2. North Korea nuclear test – UN and parliamentary reactions

On Monday 25 May the Democratic Peoples Republic of Korea (DPRK) announced that it had conducted a second nuclear weapons explosive test, their first one being on 9 October 2006. The Comprehensive Test-Ban Treaty Organisation (CTBTO) verified a seismic event originating on 25 May from the same location as the 2006 nuclear test and registering at a slightly higher yield (See CTBTO verification of North Korean nuclear test).

UN Secretary General Ban Ki-moon speaking with President of Finland Tarja Halonen. Credit: Office of the President of the Republic of Finland

Addressing Finland’s parliament on 26 May, UN Secretary General Ban Ki-moon said that the DPRK’s nuclear test would jeopardize continuing global efforts to achieve nuclear disarmament and pose serious implications to peace and security on the regional and global level (See DPR Korea’s nuclear test threatens global disarmament efforts, UN Wire, 27 May).

Japan’s lower house adopted a resolution on 26 May condemning North Korea’s test. The resolution was particularly strong as a result of rocky relations between Japan and neighbouring North Korea for reasons such as Japan’s occupation of the Korean peninsula in 1910-1945 and Pyongyang’s abduction of Japanese citizens following the Korean War (See Japan parliament condemns North Korea nuclear test).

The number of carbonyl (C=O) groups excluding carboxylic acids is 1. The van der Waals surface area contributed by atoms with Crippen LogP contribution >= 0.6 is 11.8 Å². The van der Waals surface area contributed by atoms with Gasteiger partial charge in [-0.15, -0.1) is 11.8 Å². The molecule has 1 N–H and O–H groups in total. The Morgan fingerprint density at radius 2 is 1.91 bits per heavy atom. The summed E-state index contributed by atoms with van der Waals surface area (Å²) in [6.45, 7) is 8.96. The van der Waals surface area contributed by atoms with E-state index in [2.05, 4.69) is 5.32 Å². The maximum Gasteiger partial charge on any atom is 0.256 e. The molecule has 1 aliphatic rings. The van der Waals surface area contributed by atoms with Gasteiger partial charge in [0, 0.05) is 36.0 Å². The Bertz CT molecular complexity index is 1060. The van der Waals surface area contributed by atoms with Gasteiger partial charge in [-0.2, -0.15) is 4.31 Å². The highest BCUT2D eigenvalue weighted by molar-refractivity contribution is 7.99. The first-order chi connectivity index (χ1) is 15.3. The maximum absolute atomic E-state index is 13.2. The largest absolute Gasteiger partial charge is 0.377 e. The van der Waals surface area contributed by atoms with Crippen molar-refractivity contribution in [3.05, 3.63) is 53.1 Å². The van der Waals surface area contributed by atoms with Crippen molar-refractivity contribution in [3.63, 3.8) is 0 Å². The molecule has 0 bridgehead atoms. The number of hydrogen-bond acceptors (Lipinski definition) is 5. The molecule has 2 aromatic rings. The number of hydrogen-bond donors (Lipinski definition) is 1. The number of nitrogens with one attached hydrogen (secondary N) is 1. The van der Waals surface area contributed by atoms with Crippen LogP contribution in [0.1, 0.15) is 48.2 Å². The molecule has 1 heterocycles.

Australian Foreign Minister Stephen Smith opened a discussion in parliament by condemning the North Korean test. In response, several parliamentarians spoke out against the Korean test and also against nuclear weapons – with some also condemning nuclear energy. Australian Greens nuclear spokesman Scott Ludlam said “ North Korea accessed nuclear technology as a non-nuclear weapon state, as it is encouraged to do under the nuclear Non-Proliferation Treaty. The North Korean test is further evidence that nations couldn’t be trusted to separate their civilian and military nuclear programs.”